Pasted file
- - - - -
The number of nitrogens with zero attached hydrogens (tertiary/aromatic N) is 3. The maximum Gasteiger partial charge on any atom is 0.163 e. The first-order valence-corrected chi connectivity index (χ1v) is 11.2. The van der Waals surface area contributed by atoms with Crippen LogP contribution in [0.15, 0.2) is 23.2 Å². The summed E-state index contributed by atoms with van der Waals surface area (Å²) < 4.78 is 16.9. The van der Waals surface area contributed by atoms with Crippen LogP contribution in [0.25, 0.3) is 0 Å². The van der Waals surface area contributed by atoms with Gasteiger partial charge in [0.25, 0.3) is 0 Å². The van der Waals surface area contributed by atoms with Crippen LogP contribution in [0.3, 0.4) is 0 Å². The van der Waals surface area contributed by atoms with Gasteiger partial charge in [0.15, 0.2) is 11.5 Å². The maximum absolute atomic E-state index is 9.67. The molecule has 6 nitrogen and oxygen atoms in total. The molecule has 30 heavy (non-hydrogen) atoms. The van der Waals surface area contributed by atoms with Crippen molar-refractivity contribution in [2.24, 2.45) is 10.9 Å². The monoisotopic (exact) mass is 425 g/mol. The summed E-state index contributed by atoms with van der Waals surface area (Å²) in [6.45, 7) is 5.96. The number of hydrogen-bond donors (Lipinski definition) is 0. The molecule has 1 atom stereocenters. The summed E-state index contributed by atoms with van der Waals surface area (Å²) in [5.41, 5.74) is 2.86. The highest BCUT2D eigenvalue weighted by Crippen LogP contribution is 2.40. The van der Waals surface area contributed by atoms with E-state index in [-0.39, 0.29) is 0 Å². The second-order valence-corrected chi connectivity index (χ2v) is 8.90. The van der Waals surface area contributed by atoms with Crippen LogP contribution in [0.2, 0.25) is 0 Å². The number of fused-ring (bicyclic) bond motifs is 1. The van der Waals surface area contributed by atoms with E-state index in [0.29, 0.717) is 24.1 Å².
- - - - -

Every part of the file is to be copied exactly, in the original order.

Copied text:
The number of nitrogens with zero attached hydrogens (tertiary/aromatic N) is 3. The maximum Gasteiger partial charge on any atom is 0.163 e. The first-order valence-corrected chi connectivity index (χ1v) is 11.2. The van der Waals surface area contributed by atoms with Crippen LogP contribution in [0.15, 0.2) is 23.2 Å². The summed E-state index contributed by atoms with van der Waals surface area (Å²) < 4.78 is 16.9. The van der Waals surface area contributed by atoms with Crippen LogP contribution in [0.25, 0.3) is 0 Å². The van der Waals surface area contributed by atoms with Gasteiger partial charge in [0.25, 0.3) is 0 Å². The van der Waals surface area contributed by atoms with Crippen LogP contribution in [0.3, 0.4) is 0 Å². The van der Waals surface area contributed by atoms with Gasteiger partial charge in [0.15, 0.2) is 11.5 Å². The maximum absolute atomic E-state index is 9.67. The molecule has 6 nitrogen and oxygen atoms in total. The molecule has 30 heavy (non-hydrogen) atoms. The van der Waals surface area contributed by atoms with Crippen molar-refractivity contribution in [2.24, 2.45) is 10.9 Å². The monoisotopic (exact) mass is 425 g/mol. The summed E-state index contributed by atoms with van der Waals surface area (Å²) in [6.45, 7) is 5.96. The number of hydrogen-bond donors (Lipinski definition) is 0. The molecule has 1 atom stereocenters. The summed E-state index contributed by atoms with van der Waals surface area (Å²) in [5.41, 5.74) is 2.86. The highest BCUT2D eigenvalue weighted by Crippen LogP contribution is 2.40. The van der Waals surface area contributed by atoms with E-state index in [-0.39, 0.29) is 0 Å². The second-order valence-corrected chi connectivity index (χ2v) is 8.90. The van der Waals surface area contributed by atoms with Crippen LogP contribution in [0.2, 0.25) is 0 Å². The number of fused-ring (bicyclic) bond motifs is 1. The van der Waals surface area contributed by atoms with E-state index in [0.29, 0.717) is 24.1 Å².